Shiva Khanal


PhD Candidate

Thesis Title

Objective quantification of national forest cover and carbon stocks in support of the REDD+ Programme - a methodological study combining remote sensing, forest inventory data and statistical modelling

Research Project

Deforestation and forest degradation cause carbon emissions while sustainable management of forests can increase carbon sequestration. The Reducing Emissions from Deforestation and Forest Degradation (REDD+) scheme was proposed as a cost-effective approach for developing countries to reduce carbon emissions through a financial incentive mechanism. A reference level (expressed as tonnes of CO2 equivalent per year for a reference period) provides a benchmark to evaluate future emission pathways for countries. Transparent, rigorous, and scientifically sound methods are required to establish forest reference levels and measurement, and a reporting and verification (MRV) system for monitoring changes in carbon stocks. Accurate monitoring of forest carbon stocks is a fundamental requirement for REDD+ but has been a critical challenge for many REDD+ countries.

Using Nepal as a case study, I aim to improve the estimates of national forest carbon stocks by modelling spatiotemporal variation in forest carbon and its drivers. I will be using field datasets collected as part of the national forest resource assessment of Nepal. The general approach for the study involves integration of field observation with spatial datasets such as satellite images, terrain and gridded climate data using models.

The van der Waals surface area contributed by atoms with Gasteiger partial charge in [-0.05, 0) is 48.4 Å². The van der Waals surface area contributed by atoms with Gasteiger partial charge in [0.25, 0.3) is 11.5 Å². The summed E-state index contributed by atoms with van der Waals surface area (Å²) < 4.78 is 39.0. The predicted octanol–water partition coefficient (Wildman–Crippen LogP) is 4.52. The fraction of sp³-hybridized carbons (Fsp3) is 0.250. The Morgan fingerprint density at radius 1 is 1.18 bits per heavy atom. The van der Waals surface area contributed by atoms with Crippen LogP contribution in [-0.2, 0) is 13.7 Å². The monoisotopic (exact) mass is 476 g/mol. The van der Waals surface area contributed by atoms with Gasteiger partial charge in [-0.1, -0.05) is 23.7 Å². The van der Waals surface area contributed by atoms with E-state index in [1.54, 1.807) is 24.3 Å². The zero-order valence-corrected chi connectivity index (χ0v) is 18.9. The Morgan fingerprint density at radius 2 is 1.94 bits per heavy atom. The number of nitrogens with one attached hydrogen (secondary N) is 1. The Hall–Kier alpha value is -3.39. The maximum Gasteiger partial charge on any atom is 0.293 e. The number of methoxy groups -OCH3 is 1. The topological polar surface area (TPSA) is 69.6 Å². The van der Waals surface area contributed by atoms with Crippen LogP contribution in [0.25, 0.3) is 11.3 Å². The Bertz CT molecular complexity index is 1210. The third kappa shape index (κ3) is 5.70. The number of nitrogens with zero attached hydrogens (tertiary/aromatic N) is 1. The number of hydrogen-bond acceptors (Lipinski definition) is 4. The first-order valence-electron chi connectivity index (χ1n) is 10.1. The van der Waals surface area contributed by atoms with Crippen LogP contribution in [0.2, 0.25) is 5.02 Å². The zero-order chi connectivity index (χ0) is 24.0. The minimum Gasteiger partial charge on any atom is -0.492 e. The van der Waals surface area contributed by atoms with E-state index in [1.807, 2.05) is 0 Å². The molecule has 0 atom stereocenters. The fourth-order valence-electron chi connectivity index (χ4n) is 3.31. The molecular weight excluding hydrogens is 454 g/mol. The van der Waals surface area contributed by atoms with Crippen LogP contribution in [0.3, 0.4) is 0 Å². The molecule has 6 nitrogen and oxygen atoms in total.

Species composition, human intervention/disturbance, topography and climate are recognized as the major drivers of the magnitude, spatial distribution, and uncertainty in estimates of forest carbon stocks.  I aim to understand how these sources of uncertainty can be minimized to improve the quantification of national scale forest carbon stocks.  Integrated understanding of forest carbon dynamics requires consideration of key carbon pools.  As compared to forest above ground biomass (AGB), the soil organic carbon (SOC) pool is often ignored in reporting.  I aim to provide the most accurate estimate of national forest SOC stocks and examine the environmental controls through spatially-explicit prediction of SOC using field sample of SOC stocks and environmental co-variables.  The research outputs will help better understand the variability in forest carbon in general and, importantly, be directly relevant to supporting improvements in forest carbon monitoring approaches for REDD+ countries.


A/Professor Matthias Boer, Professor Belinda Medlyn, Dr Rachael Nolan